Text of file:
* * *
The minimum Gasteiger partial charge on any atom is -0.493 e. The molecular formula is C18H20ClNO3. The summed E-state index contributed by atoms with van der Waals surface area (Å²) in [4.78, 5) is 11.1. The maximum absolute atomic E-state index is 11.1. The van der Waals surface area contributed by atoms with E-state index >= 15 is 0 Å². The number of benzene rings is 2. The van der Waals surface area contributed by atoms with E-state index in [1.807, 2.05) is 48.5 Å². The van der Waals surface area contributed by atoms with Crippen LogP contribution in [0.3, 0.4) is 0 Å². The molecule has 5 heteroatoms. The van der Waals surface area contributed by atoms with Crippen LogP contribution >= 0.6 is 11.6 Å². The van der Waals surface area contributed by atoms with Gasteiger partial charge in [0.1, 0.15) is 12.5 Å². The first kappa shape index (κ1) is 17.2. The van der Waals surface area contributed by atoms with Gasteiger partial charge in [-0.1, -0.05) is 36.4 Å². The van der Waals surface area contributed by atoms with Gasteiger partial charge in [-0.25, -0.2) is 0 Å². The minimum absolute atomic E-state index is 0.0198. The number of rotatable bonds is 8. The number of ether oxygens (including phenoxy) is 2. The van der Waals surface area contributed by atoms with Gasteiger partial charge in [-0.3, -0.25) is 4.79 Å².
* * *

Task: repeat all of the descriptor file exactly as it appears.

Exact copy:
The minimum Gasteiger partial charge on any atom is -0.493 e. The molecular formula is C18H20ClNO3. The summed E-state index contributed by atoms with van der Waals surface area (Å²) in [4.78, 5) is 11.1. The maximum absolute atomic E-state index is 11.1. The van der Waals surface area contributed by atoms with E-state index >= 15 is 0 Å². The number of benzene rings is 2. The van der Waals surface area contributed by atoms with E-state index in [1.807, 2.05) is 48.5 Å². The van der Waals surface area contributed by atoms with Crippen LogP contribution in [0.3, 0.4) is 0 Å². The molecule has 5 heteroatoms. The van der Waals surface area contributed by atoms with Crippen LogP contribution >= 0.6 is 11.6 Å². The van der Waals surface area contributed by atoms with Gasteiger partial charge in [0.1, 0.15) is 12.5 Å². The first kappa shape index (κ1) is 17.2. The van der Waals surface area contributed by atoms with Gasteiger partial charge in [-0.1, -0.05) is 36.4 Å². The van der Waals surface area contributed by atoms with Gasteiger partial charge in [-0.25, -0.2) is 0 Å². The minimum absolute atomic E-state index is 0.0198. The number of rotatable bonds is 8. The number of ether oxygens (including phenoxy) is 2. The van der Waals surface area contributed by atoms with Gasteiger partial charge in [-0.3, -0.25) is 4.79 Å².